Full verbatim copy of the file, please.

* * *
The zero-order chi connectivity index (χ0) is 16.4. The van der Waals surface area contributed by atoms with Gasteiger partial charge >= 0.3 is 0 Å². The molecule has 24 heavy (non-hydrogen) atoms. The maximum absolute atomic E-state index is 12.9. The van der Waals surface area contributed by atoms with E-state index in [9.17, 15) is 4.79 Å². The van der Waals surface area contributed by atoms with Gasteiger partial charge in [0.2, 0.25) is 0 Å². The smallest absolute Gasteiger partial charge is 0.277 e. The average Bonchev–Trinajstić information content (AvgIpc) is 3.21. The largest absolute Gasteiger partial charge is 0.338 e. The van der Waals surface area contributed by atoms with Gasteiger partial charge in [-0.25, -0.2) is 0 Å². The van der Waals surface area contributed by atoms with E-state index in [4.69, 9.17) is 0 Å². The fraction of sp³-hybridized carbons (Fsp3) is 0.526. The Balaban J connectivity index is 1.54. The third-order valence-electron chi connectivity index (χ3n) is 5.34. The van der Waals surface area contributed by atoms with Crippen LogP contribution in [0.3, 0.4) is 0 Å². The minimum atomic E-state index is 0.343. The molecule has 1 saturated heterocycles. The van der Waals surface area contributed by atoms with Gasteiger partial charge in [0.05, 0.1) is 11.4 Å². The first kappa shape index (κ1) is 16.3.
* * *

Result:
The zero-order chi connectivity index (χ0) is 16.4. The van der Waals surface area contributed by atoms with Gasteiger partial charge >= 0.3 is 0 Å². The molecule has 24 heavy (non-hydrogen) atoms. The maximum absolute atomic E-state index is 12.9. The van der Waals surface area contributed by atoms with E-state index in [9.17, 15) is 4.79 Å². The van der Waals surface area contributed by atoms with Gasteiger partial charge in [0.2, 0.25) is 0 Å². The smallest absolute Gasteiger partial charge is 0.277 e. The average Bonchev–Trinajstić information content (AvgIpc) is 3.21. The largest absolute Gasteiger partial charge is 0.338 e. The van der Waals surface area contributed by atoms with Gasteiger partial charge in [-0.25, -0.2) is 0 Å². The van der Waals surface area contributed by atoms with E-state index in [4.69, 9.17) is 0 Å². The fraction of sp³-hybridized carbons (Fsp3) is 0.526. The Balaban J connectivity index is 1.54. The third-order valence-electron chi connectivity index (χ3n) is 5.34. The van der Waals surface area contributed by atoms with Crippen LogP contribution in [0.3, 0.4) is 0 Å². The minimum atomic E-state index is 0.343. The molecule has 1 saturated heterocycles. The van der Waals surface area contributed by atoms with Gasteiger partial charge in [0.05, 0.1) is 11.4 Å². The first kappa shape index (κ1) is 16.3.